When a nervous breakdown leaves one of them fighting to survive, all their secrets are laid bare. To stay friends, they need to battle personal dragons, confront the past, and embrace change. But can they break free from the roles they've played so long? Or must they leave one another behind in order to move forward?

If this sounds like a book you'd enjoy, give it a read and let me know what you think. Better than that, write a review at Goodreads, LibraryThing, Amazon, or anywhere else, and help small publishers and all authors to continue bringing us great stories.

Happy launch day, Ev!

30 April 2014


Seeking help moving my current project forward, I've structured the end of the thing using Joseph Campbell's Hero's Journey, or


Sorry, it just seems like it deserves big letters.

It's a fascinating structure, using for fiction but derived from stories that have already been told, and have been told since we (humans) started telling stories. It's kind of our legacy, if you believe we have one of those. And why not? Despite government budgets and the shitty quality of artistic life (don't take that last link too seriously, it's The Daily Mail for goodness sake) we do love our classics. And classics are basically stories that have survived long enough that we admit we guess they have some merit, we suppose, even though we hated reading them in school, it was probably good for us anyway.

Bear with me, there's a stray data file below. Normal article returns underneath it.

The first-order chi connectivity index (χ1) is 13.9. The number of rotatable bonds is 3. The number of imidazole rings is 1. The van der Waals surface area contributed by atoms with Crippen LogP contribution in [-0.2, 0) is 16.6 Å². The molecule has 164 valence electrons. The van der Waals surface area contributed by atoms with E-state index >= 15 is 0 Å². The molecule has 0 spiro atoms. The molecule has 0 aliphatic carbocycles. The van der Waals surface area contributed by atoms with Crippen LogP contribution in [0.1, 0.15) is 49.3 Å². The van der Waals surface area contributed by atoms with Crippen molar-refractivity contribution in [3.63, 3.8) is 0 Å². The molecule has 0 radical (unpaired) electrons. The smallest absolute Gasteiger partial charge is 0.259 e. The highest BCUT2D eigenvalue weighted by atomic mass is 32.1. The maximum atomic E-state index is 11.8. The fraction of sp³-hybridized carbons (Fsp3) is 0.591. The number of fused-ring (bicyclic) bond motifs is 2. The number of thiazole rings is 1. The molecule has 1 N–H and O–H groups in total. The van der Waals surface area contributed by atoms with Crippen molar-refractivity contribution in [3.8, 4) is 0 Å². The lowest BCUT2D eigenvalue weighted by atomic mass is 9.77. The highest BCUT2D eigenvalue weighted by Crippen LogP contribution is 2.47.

Campbell's Monomyth moves through a three act structure of Separation, Initiation, and Return, with several more detailed steps in each, and it's easily identified in modern stories once you know what to look for. It's a little old fashioned, though, and has been criticized for being sexist as well as ignoring cultural differences. It's not difficult to see the former, considering a few of its steps are flat out "Confronting woman as temptress" and "Atonement with the father." It's possible the structure can still be just as useful as it always was, however, if we admit that those gender norms are also part of our legacy, and by understanding them we can use them as a tool rather than allowing them to tell our stories for us.